Here are definitions of three commonly used terms that are often not fully grasped and understood by the novice:

Editor

“Editors can view, edit, publish and delete all content on a website, irregardless of the original author. If a post has been saved as pending by a user with the contributor user role, who can’t publish content on their own, a user with the editor role can publish that pending post. In addition to editing content, editors can also manage categories.”

Header

“The elements included in the header vary from theme to theme and website to website, but some are more frequently occurring than others. It usually includes the name or logo of the website, the main menu, a search field or button for displaying the search field, and links to accounts on social media.”

Child theme

“The theme that the child theme inherits its functionality and styling from is called a parent theme. The parent theme must be installed on the site for the child theme to function. A child theme can be used to customize the styling of the parent theme, add new functionality to it or make other changes that are limited enough in scope that you’d rather not create a new theme from scratch.”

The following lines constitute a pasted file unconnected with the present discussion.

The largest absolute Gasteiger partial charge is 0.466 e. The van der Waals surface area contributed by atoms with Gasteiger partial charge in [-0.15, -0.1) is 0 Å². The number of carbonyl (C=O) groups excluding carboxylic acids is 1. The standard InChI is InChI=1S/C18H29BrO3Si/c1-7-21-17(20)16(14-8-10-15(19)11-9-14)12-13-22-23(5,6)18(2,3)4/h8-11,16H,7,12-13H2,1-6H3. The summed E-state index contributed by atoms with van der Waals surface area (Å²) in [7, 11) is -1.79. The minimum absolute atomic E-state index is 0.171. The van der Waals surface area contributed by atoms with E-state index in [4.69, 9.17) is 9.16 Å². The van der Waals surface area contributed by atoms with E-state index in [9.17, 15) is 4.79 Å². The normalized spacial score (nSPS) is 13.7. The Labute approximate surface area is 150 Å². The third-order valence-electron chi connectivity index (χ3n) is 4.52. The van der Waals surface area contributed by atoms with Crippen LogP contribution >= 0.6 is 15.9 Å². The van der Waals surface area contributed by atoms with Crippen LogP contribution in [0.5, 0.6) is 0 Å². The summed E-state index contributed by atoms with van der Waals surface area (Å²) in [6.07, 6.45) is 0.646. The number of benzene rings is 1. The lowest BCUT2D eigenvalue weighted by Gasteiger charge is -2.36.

This page on WP Glossary shows the opening paragraph of the definition and description of ‘editor,’ a term regularly confused by normal users who think of someone with glasses and a red pencil when they see the word.

Observations and criticisms

The WP Glossary site is simple, clean, and devoid of the claptrap that makes so many other sites painful to view and difficult to navigate. The site has the requisite search function so readers can look for a word and find it if it’s in the glossary without having to scroll through the list.

Unfortunately, the search service only looks up the keywords in the glossary—it will not look up words used in the text of the definitions. There is a link where readers can suggest a term for Anders to consider adding to the site.

While each entry has a link to allow readers to offer corrections (and therefore suggestions), WP Glossary would certainly benefit by an additional link on each entry where confounded readers could request a specific further explanation of a troubling topic

If this article was of any use to you, consider giving this one a read: Oops! I Do Not Think That Means What You Think It Means

 

FEATURED IMAGE: Anders Norén also designs beautiful, fully functional WordPress themes and they are free! His themes are based on a simple layout, good legibility, and a conservative number of accent colors. “There’s a place for the big themes with a hundred layouts and a thousand options, but I think that most users want something simple that does the job they’re looking to get done.”

The theme pictured above is Hitchcock, which Anders describes as, “a portfolio theme for designers, photographers, and other creatives.”

To see a live demo of the Hitchcock theme, click here.

To check out the rest of his themes, click here.